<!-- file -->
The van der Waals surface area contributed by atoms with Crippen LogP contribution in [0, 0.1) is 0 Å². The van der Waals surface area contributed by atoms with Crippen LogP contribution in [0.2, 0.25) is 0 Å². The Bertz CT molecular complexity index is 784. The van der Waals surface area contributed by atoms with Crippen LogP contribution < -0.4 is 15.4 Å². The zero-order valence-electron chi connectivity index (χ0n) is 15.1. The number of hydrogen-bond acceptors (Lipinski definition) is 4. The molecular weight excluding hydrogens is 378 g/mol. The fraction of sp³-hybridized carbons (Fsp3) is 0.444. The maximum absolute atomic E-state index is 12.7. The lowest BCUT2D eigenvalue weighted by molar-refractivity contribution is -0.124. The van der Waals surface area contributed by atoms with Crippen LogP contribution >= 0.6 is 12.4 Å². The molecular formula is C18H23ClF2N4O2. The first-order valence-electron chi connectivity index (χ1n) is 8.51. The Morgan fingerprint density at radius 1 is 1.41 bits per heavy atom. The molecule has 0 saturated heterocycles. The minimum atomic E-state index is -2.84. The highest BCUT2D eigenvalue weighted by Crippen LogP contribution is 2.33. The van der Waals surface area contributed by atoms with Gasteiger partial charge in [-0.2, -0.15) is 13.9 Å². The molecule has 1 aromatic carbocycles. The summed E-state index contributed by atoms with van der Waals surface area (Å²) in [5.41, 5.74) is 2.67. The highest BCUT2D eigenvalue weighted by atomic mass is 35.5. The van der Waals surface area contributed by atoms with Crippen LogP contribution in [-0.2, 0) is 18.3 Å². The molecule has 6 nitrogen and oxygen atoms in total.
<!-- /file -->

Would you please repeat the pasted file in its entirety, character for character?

The van der Waals surface area contributed by atoms with Crippen LogP contribution in [0, 0.1) is 0 Å². The van der Waals surface area contributed by atoms with Crippen LogP contribution in [0.2, 0.25) is 0 Å². The Bertz CT molecular complexity index is 784. The van der Waals surface area contributed by atoms with Crippen LogP contribution < -0.4 is 15.4 Å². The zero-order valence-electron chi connectivity index (χ0n) is 15.1. The number of hydrogen-bond acceptors (Lipinski definition) is 4. The molecular weight excluding hydrogens is 378 g/mol. The fraction of sp³-hybridized carbons (Fsp3) is 0.444. The maximum absolute atomic E-state index is 12.7. The lowest BCUT2D eigenvalue weighted by molar-refractivity contribution is -0.124. The van der Waals surface area contributed by atoms with Crippen LogP contribution >= 0.6 is 12.4 Å². The molecular formula is C18H23ClF2N4O2. The first-order valence-electron chi connectivity index (χ1n) is 8.51. The Morgan fingerprint density at radius 1 is 1.41 bits per heavy atom. The molecule has 0 saturated heterocycles. The minimum atomic E-state index is -2.84. The highest BCUT2D eigenvalue weighted by Crippen LogP contribution is 2.33. The van der Waals surface area contributed by atoms with Gasteiger partial charge in [-0.2, -0.15) is 13.9 Å². The molecule has 1 aromatic carbocycles. The summed E-state index contributed by atoms with van der Waals surface area (Å²) in [5.41, 5.74) is 2.67. The highest BCUT2D eigenvalue weighted by atomic mass is 35.5. The van der Waals surface area contributed by atoms with Crippen LogP contribution in [-0.2, 0) is 18.3 Å². The molecule has 6 nitrogen and oxygen atoms in total.